– Compliance and security

Through significant and continual investment, public cloud security is typically much more robust than a private cloud offers. Risks are further mitigated by connecting to cloud services through colocations at a data centre with strong physical security and PCI DSS accreditations.

– Reduced costs

Using a hybrid-cloud, organisations can flex and scale IT infrastructure when needed and keep a closer eye on costs, while reducing spend on data egress.

– Agility & scalability

If firms only have an on premises private cloud, then scaling and rapid deployment of new services can be problematic. Through a hybrid-cloud model, firms can effortlessly deploy new infrastructure at a speed that the business requires.

– Consistency

With hybrid cloud, organisations can provide consistent operations across public and private clouds, reducing the risk of operational inefficiencies and the time spent managing disparate technology and processes.

– Innovation

Modern hybrid infrastructures help businesses facilitate the adoption of new technologies like artificial intelligence and machine learning, which can be used to enhance operations.

The difference between multi-cloud and hybrid-cloud

The important differences between the multi-cloud strategy vs hybrid cloud approaches are as follows:

– Cost

While adopting a hybrid-cloud approach may involve higher upfront costs compared to a multi-cloud approach, it can be less expensive in the long run, especially when dealing with large volumes of data transfers. By utilising a hybrid-cloud model, businesses can leverage cost-effective private cloud solutions for sensitive or critical data while utilising public clouds for less sensitive data and applications.

– Security

In a multi-cloud approach, organisations benefit from the established security measures provided by leading cloud providers. On the other hand, a hybrid-cloud strategy involves managing more security elements internally. This means that businesses utilising a hybrid-cloud model will have greater control over their security measures, allowing them to tailor their approach to specific compliance requirements and industry standards.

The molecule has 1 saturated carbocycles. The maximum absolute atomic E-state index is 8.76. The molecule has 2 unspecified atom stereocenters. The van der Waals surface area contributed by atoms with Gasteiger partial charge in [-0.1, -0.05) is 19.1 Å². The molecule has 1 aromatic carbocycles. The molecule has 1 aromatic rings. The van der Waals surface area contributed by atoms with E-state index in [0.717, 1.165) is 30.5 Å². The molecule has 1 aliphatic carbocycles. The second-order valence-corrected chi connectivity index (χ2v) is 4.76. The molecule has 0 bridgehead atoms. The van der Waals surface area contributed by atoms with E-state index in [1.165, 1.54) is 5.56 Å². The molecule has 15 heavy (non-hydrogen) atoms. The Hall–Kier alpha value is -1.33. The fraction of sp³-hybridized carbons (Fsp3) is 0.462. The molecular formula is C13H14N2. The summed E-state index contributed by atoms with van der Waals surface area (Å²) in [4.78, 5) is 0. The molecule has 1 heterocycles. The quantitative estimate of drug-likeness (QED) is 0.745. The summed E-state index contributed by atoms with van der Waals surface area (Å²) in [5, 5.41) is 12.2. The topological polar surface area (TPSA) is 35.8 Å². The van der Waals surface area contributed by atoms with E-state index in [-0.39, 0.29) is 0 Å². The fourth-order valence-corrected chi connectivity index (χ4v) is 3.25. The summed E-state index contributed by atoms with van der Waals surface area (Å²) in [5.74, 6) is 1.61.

– Architecture

Hybrid-cloud architecture is specifically designed to provide a seamless and integrated experience across both private and public cloud environments. It allows organisations to leverage the scalability and flexibility of the public cloud while maintaining control over sensitive data through private cloud resources. In contrast, multi-cloud architecture is designed to take advantage of the strengths and unique offerings of different cloud providers, allowing businesses to select the most suitable services from each provider to meet their specific business needs.

– Availability

Both multi-cloud and hybrid-cloud architectures can ensure uptime guarantees by diversifying between cloud environments and implementing robust connectivity solutions. By leveraging multiple cloud providers, organisations can mitigate the risk of downtime and ensure continuous availability of their applications and services.

– Services

A multi-cloud strategy provides access to a vast array of services from various public cloud providers. This enables organisations to choose from a wide range of tools and features to address their specific requirements. On the other hand, a hybrid-cloud approach allows customers to selectively utilise public cloud services and storage while utilising private cloud resources for critical services and applications. This flexibility allows organisations to strike a balance between the benefits of public cloud services and the control offered by private cloud environments.

Which cloud is best for my business?

Understanding the priorities of the business, its operating model, the types of applications it runs and its storage needs are essential in determining the appropriate cloud infrastructure. As a first step, contact us at Telehouse to talk through your requirements.

Our experts are always available to help you find the perfect solution, get in touch with us at: T: +44 (0) 20 7512 0550 E: